Rethinking Mission and Methods at Our Welsh-Speaking National Theatre; as Theatr Genedaethol Cymru Undergoes a Major Review, Chairman Professor Ioan Williams Looks at the Highs and Lows of Our Welsh-Language National Theatre and How It Can Move Forward

Western Mail (Cardiff, Wales), July 31, 2010 | Go to article overview

Rethinking Mission and Methods at Our Welsh-Speaking National Theatre; as Theatr Genedaethol Cymru Undergoes a Major Review, Chairman Professor Ioan Williams Looks at the Highs and Lows of Our Welsh-Language National Theatre and How It Can Move Forward


Byline: Professor Ioan Williams

WALES has two national theatres - the new English-language National Theatre Wales, and the Welsh-language Theatr Genedlaethol Cymru.

The latter was set up by the Arts Council in 2003, with the original brief of ensuring the provision of mainstream theatre through the medium of Welsh.

Since launching in March, NTW has been staging a series of theatre pieces in differing styles, targeting different communities.

Meanwhile, TGC is engaged in a thorough revision of its mission, its artistic policy and its methods of provision.

To some extent, this review was influenced by external events - for example, the closure of Theatr Gwynedd in Bangor, and the temporary closure for renovation of both the Lyric in Carmarthen and the Sherman in Cardiff, which cut TGC off from its traditional audiences.

Another factor was the decision of our artistic director, Cefin Roberts, after some seven years in post, to move on to pastures new.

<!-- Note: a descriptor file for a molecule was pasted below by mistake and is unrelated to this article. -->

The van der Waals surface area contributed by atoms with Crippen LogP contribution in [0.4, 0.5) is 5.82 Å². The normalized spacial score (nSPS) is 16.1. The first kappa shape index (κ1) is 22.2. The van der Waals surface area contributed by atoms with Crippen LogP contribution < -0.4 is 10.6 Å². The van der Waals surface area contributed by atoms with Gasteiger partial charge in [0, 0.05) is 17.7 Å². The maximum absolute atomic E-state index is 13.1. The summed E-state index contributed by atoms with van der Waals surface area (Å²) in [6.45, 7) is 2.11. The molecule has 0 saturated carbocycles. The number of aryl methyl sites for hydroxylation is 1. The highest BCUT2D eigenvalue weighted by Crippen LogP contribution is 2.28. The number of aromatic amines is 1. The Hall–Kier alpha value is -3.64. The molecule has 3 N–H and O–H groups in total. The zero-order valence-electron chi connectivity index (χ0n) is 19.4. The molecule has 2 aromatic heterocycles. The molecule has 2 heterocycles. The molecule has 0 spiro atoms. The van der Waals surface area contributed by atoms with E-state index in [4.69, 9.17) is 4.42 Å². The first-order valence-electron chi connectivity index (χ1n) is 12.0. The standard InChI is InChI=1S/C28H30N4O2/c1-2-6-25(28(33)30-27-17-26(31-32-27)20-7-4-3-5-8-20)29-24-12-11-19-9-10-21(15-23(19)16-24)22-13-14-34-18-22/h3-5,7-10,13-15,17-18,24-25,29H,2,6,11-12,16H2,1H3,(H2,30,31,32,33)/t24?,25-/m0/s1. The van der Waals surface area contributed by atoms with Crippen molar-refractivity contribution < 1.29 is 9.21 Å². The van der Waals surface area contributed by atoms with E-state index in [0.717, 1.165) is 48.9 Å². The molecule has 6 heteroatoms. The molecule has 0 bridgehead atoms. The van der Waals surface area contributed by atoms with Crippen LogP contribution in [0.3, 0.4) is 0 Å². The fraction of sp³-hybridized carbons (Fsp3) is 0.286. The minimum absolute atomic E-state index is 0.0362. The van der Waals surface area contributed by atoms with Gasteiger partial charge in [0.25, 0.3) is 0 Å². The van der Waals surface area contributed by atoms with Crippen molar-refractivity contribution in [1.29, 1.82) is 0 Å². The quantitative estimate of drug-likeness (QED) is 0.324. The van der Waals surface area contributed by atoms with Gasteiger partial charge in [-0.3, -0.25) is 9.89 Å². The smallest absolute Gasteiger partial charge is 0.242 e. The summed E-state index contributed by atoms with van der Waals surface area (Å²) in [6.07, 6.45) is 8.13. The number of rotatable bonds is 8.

But the company was already looking for different ways of being a truly national theatre company in a world where the concerns of Welshlanguage communities were rapidly changing.

Under Cefin Roberts, and with the collaboration of various guest directors, Theatr Genedlaethol Cymru, followed a policy of presenting three productions annually, which were mainly mainstream, in traditional theatre venues.

These included "classical" Welsh theatre texts by Saunders Lewis, translations of Beckett, Arthur Miller, Lorca and Molire and new work by established authors like Meic Povey and Aled Jones Williams.

A strong element has also been theatrical treatments of traditional Welsh subjects and themes, such as Hen Rebel, Cysgod y Cryman and Porth y Byddar - the latter, for example, a dramatic background to the creation of the Tryweryn reservoir by Liverpool Corporation.

From its inception, the company has also commissioned new work by less experienced authors.

No doubt there will be different views as to what productions have so far represented the highs and lows of the company's work.

But, within the company, we probably agree that it is very doubtful whether we would ever undertake a project like the translation of Romeo and Juliet again. Just as certainly, we would be delighted to regularly achieve the standard represented by the productions of Saunders Lewis' Esther and Aled Jones Williams' Iesu.

During the last two years, Theatr Genedlaethol Cymru has been engaged in a fundamental revision of its mission and its methods.

There are certain elements in the past programme which will probably seem to be essential to any company charged with creating "national" theatre through the medium of Welsh. These include productions of classical Welsh material and translations of work in other languages of the highest possible quality.

Having said that, the company has always been determined to create a more flexible, dynamic model of theatre which will give a new relevance to the term "national".

To this end, the company has set up a working party, including members of the board, to conduct a process of thorough and wide-reaching discussion.

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Rethinking Mission and Methods at Our Welsh-Speaking National Theatre; as Theatr Genedaethol Cymru Undergoes a Major Review, Chairman Professor Ioan Williams Looks at the Highs and Lows of Our Welsh-Language National Theatre and How It Can Move Forward
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